France’s Senate yesterday voted to ban excessive “inclusive writing”. Senators argue it changes the French language, while making legal texts hard to understand.
The approved legislation bans inclusive writing in administrative documents, such as employment contracts, legal acts, company by-laws, and instruction manuals.
It also prohibits inclusive writing in France’s Education Code.
If administrative or legal texts are written in such language, then they would be considered inadmissible or null and void.
Excessive inclusive language “changes the French language and excludes people,” and “the Académie française is totally opposed to this way of writing and even expressing oneself”, says Les Républicains senator Pascale Gruny who tabled the ban.
“It’s starting to happen everywhere,” she adds.
The practice is “precisely contrary to inclusion,” posing an “additional constraint for people with disabilities, illiteracy or dyslexia,” Senate rapporteur Cédric Vial (LR) tells AFP.
“To be inclusive, we need to simplify the language,” says Vial.
The senators call for banning neologisms such as “iel”, a contraction of “il” and “elle”, or “celleux”, a contraction of “celles” and “ceux”.
The approved ban on inclusive language comes despite existing prohibitions on its use by a circular issued by former education minister Jean-Michel Blanquer in 2021.
Its use in official texts was banned by then-prime minister Édouard Philippe in 2017.
But despite these administrative bans, activists have still successfully pushed for the encroaching use of inclusive writing in much of society.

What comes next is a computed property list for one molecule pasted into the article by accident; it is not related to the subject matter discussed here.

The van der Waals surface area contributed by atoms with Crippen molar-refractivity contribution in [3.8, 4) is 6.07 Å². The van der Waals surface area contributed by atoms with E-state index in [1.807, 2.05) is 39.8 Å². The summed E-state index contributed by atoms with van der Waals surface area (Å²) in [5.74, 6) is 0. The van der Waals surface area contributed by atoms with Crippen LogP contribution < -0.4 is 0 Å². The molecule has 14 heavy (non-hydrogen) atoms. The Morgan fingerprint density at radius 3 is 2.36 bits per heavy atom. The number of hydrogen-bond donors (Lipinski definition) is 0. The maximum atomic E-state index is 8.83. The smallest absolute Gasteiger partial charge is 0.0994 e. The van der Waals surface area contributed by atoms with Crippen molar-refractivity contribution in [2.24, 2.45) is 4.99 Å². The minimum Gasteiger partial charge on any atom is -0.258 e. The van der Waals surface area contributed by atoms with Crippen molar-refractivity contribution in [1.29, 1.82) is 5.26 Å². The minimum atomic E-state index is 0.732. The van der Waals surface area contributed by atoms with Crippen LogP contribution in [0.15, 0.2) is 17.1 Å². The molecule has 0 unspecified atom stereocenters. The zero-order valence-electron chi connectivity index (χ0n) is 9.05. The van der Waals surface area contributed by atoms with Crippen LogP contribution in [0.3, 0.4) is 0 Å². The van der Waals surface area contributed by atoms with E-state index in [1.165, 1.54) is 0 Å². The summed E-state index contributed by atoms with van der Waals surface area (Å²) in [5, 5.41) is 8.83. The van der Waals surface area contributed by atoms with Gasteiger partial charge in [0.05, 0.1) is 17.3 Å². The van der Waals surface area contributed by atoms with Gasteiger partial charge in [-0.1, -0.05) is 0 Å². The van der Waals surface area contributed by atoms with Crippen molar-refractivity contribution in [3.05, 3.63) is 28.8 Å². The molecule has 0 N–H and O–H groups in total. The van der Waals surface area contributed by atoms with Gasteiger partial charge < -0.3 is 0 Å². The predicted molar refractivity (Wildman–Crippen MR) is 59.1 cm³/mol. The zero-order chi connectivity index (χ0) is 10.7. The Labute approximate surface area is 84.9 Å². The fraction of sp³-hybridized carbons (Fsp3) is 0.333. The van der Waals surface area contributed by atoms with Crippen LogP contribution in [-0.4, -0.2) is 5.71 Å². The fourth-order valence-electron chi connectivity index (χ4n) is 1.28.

Senators on the Left, where the concept of inclusive writing is gaining popularity, are unhappy with the ban.
“This is an unconstitutional, retrograde and reactionary text, which is part of a long-standing conservative trend to combat the visibility of women”, said Socialist Party Senator Yan Chantrel before the vote.
“The French language is a successful creolisation” and it “belongs to those who speak it!”, said Jean-Luc Mélenchon, leader of the hard-left La France Insoumise.
The town halls of Lyon and Paris, as well as several universities, use inclusive writing.
In May, a student union posted a University of Lyon exam using such inclusive writing online.
The family law exam given to first-year undergraduates included a case involving a non-binary couple referred to as “Touz* deux,” meaning “both”, rather than the more conventional “tous les deux“.
The protagonists were identified as Als*, highlighting the fact that they had “different gametes,” signifying their ability to “procreate through artificial insemination”.
To accomplish this, they required the assistance of health “professionaels”: a deliberate, “inclusive” spelling of the word professionals.
The Académie Française, France’s linguistic watchdog, warns of the danger of so-called inclusive writing, saying it confuses people and makes texts unreadable.
On Monday, just before the approval, French President Emmanuel Macron also weighed in on the matter during the inauguration of the ‘Cité internationale de la langue française’ in the restored castle of Villers-Cotterêts.
Emmanuel Macron set the tone, defending “the foundations” of language, “the foundations of grammar, the power of syntax” and inviting “not to give in to the zeitgeist” by adding “dots in the middle of words”. He said langauge was “the basis of who we are intellectually and of our relationship with the world”.